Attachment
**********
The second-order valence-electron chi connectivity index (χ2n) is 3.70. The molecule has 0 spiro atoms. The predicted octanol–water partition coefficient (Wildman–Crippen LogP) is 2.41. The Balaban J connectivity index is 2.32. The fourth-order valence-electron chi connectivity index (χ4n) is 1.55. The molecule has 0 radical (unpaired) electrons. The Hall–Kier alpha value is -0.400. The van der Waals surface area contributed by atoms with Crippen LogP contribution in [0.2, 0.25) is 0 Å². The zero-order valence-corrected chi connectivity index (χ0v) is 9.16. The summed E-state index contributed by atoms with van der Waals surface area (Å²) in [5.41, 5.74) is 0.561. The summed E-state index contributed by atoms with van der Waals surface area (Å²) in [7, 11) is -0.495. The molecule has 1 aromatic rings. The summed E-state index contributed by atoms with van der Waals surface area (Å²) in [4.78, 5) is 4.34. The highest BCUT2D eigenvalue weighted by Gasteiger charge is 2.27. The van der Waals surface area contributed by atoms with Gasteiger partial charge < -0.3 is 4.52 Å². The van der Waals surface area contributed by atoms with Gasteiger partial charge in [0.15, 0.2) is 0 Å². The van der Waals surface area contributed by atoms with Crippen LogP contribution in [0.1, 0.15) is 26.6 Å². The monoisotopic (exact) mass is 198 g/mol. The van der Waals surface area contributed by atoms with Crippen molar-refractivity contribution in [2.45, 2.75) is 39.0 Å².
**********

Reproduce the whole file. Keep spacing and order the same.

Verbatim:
The second-order valence-electron chi connectivity index (χ2n) is 3.70. The molecule has 0 spiro atoms. The predicted octanol–water partition coefficient (Wildman–Crippen LogP) is 2.41. The Balaban J connectivity index is 2.32. The fourth-order valence-electron chi connectivity index (χ4n) is 1.55. The molecule has 0 radical (unpaired) electrons. The Hall–Kier alpha value is -0.400. The van der Waals surface area contributed by atoms with Crippen LogP contribution in [0.2, 0.25) is 0 Å². The zero-order valence-corrected chi connectivity index (χ0v) is 9.16. The summed E-state index contributed by atoms with van der Waals surface area (Å²) in [5.41, 5.74) is 0.561. The summed E-state index contributed by atoms with van der Waals surface area (Å²) in [7, 11) is -0.495. The molecule has 1 aromatic rings. The summed E-state index contributed by atoms with van der Waals surface area (Å²) in [4.78, 5) is 4.34. The highest BCUT2D eigenvalue weighted by Gasteiger charge is 2.27. The van der Waals surface area contributed by atoms with Gasteiger partial charge < -0.3 is 4.52 Å². The van der Waals surface area contributed by atoms with Gasteiger partial charge in [0.15, 0.2) is 0 Å². The van der Waals surface area contributed by atoms with Crippen LogP contribution in [0.1, 0.15) is 26.6 Å². The monoisotopic (exact) mass is 198 g/mol. The van der Waals surface area contributed by atoms with Crippen molar-refractivity contribution in [2.45, 2.75) is 39.0 Å².